According to Susanne Mecklenburg, Head of ESA’s Climate Office, “Hosting the new CMIP office aligns with ESA’s long-term strategic commitment to provide high-quality observation-based climate data records to support the modelling community.
“The accurate spatial and temporal view provided by satellites helps to reduce uncertainties in climate models, gives greater confidence in their results and ultimately supports nations to deliver effective climate action and fulfil their pledges under the Paris Agreement.”
Mike Sparrow, Head of the WCRP Secretariat, comments, “Climate observations and modelling need to go hand-in-hand to provide the best possible projections of our future climate. The new project office will provide critical support for the new WCRP Strategy and we are looking forward to work with ESA to support the CMIP process with the new International Project Office.”
Catherine Senior, Head of Understanding Climate Change at the UK Met Office Hadley Centre, comments, “The Met Office and UK academic partners welcome the new CMIP International Project Office. It will greatly enhance engagement in future CMIP activities and join-up the UK and international efforts on climate modelling with Earth observations.”
The new office will be run by staff from HE Space Operations under contract to ESA.
Jason Maroothynaden, UK Managing Director of HE Space Operations says, “We are delighted to have this opportunity to support both ESA and WCRP climate modelling activities. The CMIP International Project Office also aligns with HE Space’s focus on climate change and sustainability.”
Development status of ESA/ECSAT
• ESA/ECSAT (European Center for Space Applications and Telecommunications), Harwell, UK. ESA/ECSAT opened in July 2015. ESA’s new UK facility, ECSAT, has been developing steadily since 2008, following the UK government’s decision to increase its contribution to ESA. — ECSAT supports activities related to telecommunications, climate change, technology, science and ‘integrated applications’ – the combined use of different space and terrestrial technologies, data and infrastructures to create new everyday applications. 2) 3) 4)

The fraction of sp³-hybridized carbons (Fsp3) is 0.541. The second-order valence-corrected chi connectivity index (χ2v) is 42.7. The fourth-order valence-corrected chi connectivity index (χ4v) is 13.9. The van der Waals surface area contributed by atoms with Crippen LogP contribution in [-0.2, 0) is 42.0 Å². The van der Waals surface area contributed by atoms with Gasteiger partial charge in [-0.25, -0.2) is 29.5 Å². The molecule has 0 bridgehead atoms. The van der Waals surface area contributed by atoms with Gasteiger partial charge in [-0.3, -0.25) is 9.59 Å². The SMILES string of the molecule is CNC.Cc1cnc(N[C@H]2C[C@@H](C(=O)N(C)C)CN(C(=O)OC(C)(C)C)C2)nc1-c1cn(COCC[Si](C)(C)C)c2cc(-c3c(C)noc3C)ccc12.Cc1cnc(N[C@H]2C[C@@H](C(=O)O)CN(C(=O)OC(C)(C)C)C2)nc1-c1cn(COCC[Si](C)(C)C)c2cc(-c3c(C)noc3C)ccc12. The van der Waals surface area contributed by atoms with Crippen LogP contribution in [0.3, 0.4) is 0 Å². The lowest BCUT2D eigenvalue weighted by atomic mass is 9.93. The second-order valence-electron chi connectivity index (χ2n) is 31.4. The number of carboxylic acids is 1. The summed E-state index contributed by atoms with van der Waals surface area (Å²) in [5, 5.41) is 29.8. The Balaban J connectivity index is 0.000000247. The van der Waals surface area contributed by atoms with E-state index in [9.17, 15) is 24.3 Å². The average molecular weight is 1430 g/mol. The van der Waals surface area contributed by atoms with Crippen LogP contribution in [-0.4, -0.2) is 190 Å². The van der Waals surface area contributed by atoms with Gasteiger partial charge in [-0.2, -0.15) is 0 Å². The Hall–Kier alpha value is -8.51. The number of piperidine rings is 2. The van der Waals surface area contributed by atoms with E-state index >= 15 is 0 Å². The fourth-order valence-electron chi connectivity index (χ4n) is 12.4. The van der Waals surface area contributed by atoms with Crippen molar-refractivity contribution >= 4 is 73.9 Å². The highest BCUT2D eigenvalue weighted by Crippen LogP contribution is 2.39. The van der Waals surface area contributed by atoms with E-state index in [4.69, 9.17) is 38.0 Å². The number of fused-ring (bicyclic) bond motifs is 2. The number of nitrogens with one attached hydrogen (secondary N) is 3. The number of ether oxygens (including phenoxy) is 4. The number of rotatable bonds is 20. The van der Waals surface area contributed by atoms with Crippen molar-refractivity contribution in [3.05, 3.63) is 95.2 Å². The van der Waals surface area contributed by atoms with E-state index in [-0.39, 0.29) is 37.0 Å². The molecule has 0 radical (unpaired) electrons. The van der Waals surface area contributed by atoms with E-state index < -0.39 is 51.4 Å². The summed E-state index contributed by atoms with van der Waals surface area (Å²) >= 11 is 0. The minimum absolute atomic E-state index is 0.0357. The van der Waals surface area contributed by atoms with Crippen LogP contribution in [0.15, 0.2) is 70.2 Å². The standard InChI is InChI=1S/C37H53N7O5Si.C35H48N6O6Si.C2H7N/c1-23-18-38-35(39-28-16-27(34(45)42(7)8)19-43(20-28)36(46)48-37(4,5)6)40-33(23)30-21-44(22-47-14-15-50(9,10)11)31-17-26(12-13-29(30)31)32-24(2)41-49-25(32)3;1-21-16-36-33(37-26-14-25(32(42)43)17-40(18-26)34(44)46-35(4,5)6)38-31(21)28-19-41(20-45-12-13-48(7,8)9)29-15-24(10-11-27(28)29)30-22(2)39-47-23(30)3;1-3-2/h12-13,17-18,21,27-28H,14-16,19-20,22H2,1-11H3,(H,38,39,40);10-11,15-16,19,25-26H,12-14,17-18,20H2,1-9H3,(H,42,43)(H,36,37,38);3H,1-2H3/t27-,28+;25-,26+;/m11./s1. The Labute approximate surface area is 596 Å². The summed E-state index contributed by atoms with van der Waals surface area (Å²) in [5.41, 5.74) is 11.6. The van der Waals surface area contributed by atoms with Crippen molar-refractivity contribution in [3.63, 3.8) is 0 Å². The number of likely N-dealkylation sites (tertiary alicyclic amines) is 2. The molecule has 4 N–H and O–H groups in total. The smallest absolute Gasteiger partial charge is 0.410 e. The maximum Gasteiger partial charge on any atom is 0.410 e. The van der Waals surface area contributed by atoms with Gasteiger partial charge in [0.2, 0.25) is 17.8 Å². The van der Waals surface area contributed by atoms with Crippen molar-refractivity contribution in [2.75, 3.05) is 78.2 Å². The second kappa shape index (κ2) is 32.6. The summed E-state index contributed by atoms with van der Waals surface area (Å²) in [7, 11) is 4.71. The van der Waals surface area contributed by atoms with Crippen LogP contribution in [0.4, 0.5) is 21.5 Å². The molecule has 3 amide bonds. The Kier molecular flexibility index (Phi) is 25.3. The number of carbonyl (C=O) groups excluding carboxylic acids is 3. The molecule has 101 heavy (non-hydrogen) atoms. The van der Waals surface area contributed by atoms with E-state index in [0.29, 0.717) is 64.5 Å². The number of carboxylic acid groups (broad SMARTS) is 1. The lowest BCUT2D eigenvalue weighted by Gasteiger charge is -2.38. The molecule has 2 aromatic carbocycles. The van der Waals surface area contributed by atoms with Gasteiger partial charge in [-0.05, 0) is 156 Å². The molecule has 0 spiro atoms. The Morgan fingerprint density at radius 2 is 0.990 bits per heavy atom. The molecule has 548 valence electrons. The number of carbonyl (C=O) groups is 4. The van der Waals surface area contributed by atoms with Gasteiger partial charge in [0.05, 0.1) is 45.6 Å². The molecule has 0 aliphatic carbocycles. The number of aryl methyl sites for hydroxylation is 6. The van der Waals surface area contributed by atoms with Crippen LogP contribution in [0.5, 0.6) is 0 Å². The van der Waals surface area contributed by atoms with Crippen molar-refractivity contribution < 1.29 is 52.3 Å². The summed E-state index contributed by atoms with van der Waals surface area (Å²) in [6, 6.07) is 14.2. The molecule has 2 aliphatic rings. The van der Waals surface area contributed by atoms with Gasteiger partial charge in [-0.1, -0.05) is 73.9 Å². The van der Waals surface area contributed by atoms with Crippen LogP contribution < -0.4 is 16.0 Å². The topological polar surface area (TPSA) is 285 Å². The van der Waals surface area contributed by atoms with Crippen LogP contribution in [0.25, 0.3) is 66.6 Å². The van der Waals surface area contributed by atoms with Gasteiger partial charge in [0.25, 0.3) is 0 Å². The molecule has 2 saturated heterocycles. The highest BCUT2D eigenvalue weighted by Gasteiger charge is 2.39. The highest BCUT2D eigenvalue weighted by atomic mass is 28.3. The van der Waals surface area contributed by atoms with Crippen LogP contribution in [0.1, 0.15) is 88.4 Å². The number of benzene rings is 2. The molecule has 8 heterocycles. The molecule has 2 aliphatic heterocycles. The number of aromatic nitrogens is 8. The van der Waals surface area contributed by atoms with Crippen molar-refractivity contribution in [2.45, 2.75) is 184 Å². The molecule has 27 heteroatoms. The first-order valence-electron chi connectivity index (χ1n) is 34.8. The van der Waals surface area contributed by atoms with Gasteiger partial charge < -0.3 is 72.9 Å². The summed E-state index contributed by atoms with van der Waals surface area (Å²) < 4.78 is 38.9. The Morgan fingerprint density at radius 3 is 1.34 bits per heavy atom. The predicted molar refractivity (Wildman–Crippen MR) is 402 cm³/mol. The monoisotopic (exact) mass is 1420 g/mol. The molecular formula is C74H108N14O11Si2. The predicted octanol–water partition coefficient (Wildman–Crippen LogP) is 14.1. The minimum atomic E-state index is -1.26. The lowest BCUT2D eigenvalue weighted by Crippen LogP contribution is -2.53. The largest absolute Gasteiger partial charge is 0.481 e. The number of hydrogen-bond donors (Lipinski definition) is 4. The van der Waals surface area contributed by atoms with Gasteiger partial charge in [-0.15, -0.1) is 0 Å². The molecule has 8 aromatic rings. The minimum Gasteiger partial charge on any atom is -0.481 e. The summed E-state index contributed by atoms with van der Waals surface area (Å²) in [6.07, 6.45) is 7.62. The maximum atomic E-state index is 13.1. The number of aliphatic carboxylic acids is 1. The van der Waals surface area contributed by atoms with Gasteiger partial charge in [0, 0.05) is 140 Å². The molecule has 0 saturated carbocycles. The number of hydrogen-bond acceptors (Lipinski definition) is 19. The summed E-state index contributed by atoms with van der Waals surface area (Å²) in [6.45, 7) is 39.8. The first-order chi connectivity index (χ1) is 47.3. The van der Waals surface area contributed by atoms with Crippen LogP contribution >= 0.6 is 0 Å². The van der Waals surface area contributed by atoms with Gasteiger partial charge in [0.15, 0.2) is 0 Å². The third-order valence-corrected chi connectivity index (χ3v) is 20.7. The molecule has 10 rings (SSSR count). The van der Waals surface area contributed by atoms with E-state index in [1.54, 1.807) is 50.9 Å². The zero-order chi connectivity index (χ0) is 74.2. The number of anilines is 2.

- Named after ESA’s British first Director General, Roy Gibson, ECSAT’s new building will host 120+ jobs including teams in telecommunications and integrated applications. Special emphasis will be put on the development of new markets for satellite-based services and applications.
1) ”ESA hosts new office to coordinate global climate modelling push,” ESA Applications, 9 February 2022, URL: https://www.esa.int/Applications/Observing_the_Earth/Space_for_our_climate
2) “UK space industry boosted: major new space facilities launched,” UKSA, July 9, 2015, URL: https://www.gov.uk/government/news/uk-space-industry-boosted-major-new-space-facilities-launched
3) “Flags are raised at ESA's first UK Center,” ESA, July 9, 2015, URL: http://www.esa.int/ESA_in_your_country/United_Kingdom/Flags_are_raised_at_ESA_s_first_UK_centre
4) ”ECSAT: Space for Daily Life,” ESA Agency, 14 June 2017, URL: https://www.esa.int/ESA_Multimedia/Videos/2017/06/ECSAT_Space_for_Daily_Life
The information compiled and edited in this article was provided by Herbert J. Kramer from his documentation of: ”Observation of the Earth and Its Environment: Survey of Missions and Sensors” (Springer Verlag) as well as many other sources after the publication of the 4th edition in 2002. - Comments and corrections to this article are always welcome for further updates (firstname.lastname@example.org).